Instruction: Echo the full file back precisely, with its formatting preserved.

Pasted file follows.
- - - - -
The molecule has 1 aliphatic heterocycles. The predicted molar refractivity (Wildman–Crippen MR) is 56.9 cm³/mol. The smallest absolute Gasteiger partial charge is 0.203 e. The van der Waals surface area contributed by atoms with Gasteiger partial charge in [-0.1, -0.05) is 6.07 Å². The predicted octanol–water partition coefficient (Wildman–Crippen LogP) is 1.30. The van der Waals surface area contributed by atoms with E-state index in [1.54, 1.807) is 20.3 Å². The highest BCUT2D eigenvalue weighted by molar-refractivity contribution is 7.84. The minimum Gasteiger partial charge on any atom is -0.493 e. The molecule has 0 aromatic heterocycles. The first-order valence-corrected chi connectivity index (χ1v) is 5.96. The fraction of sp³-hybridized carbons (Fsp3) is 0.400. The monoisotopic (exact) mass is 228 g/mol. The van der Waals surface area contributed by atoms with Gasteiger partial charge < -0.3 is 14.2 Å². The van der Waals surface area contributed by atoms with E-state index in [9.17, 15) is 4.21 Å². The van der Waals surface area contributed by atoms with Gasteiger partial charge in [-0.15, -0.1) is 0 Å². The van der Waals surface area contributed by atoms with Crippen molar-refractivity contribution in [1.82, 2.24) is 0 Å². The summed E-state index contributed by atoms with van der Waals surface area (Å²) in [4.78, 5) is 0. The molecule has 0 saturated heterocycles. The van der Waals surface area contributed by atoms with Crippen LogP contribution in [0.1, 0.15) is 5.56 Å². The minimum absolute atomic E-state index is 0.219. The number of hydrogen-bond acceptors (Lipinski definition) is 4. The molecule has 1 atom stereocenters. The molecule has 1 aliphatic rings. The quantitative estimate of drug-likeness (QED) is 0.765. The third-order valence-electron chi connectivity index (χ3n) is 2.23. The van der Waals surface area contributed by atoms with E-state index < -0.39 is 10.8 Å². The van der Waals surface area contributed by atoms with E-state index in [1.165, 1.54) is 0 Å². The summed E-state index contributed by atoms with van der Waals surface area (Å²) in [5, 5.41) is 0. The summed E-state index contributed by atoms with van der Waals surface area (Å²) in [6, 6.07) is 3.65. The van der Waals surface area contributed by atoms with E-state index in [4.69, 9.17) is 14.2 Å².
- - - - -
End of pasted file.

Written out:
The molecule has 1 aliphatic heterocycles. The predicted molar refractivity (Wildman–Crippen MR) is 56.9 cm³/mol. The smallest absolute Gasteiger partial charge is 0.203 e. The van der Waals surface area contributed by atoms with Gasteiger partial charge in [-0.1, -0.05) is 6.07 Å². The predicted octanol–water partition coefficient (Wildman–Crippen LogP) is 1.30. The van der Waals surface area contributed by atoms with E-state index in [1.54, 1.807) is 20.3 Å². The highest BCUT2D eigenvalue weighted by molar-refractivity contribution is 7.84. The minimum Gasteiger partial charge on any atom is -0.493 e. The molecule has 0 aromatic heterocycles. The first-order valence-corrected chi connectivity index (χ1v) is 5.96. The fraction of sp³-hybridized carbons (Fsp3) is 0.400. The monoisotopic (exact) mass is 228 g/mol. The van der Waals surface area contributed by atoms with Gasteiger partial charge < -0.3 is 14.2 Å². The van der Waals surface area contributed by atoms with E-state index in [9.17, 15) is 4.21 Å². The van der Waals surface area contributed by atoms with Gasteiger partial charge in [-0.15, -0.1) is 0 Å². The van der Waals surface area contributed by atoms with Crippen molar-refractivity contribution in [1.82, 2.24) is 0 Å². The summed E-state index contributed by atoms with van der Waals surface area (Å²) in [4.78, 5) is 0. The molecule has 0 saturated heterocycles. The van der Waals surface area contributed by atoms with Crippen LogP contribution in [0.1, 0.15) is 5.56 Å². The minimum absolute atomic E-state index is 0.219. The number of hydrogen-bond acceptors (Lipinski definition) is 4. The molecule has 1 atom stereocenters. The molecule has 1 aliphatic rings. The quantitative estimate of drug-likeness (QED) is 0.765. The third-order valence-electron chi connectivity index (χ3n) is 2.23. The van der Waals surface area contributed by atoms with E-state index < -0.39 is 10.8 Å². The van der Waals surface area contributed by atoms with E-state index in [1.165, 1.54) is 0 Å². The summed E-state index contributed by atoms with van der Waals surface area (Å²) in [5, 5.41) is 0. The summed E-state index contributed by atoms with van der Waals surface area (Å²) in [6, 6.07) is 3.65. The van der Waals surface area contributed by atoms with E-state index in [4.69, 9.17) is 14.2 Å².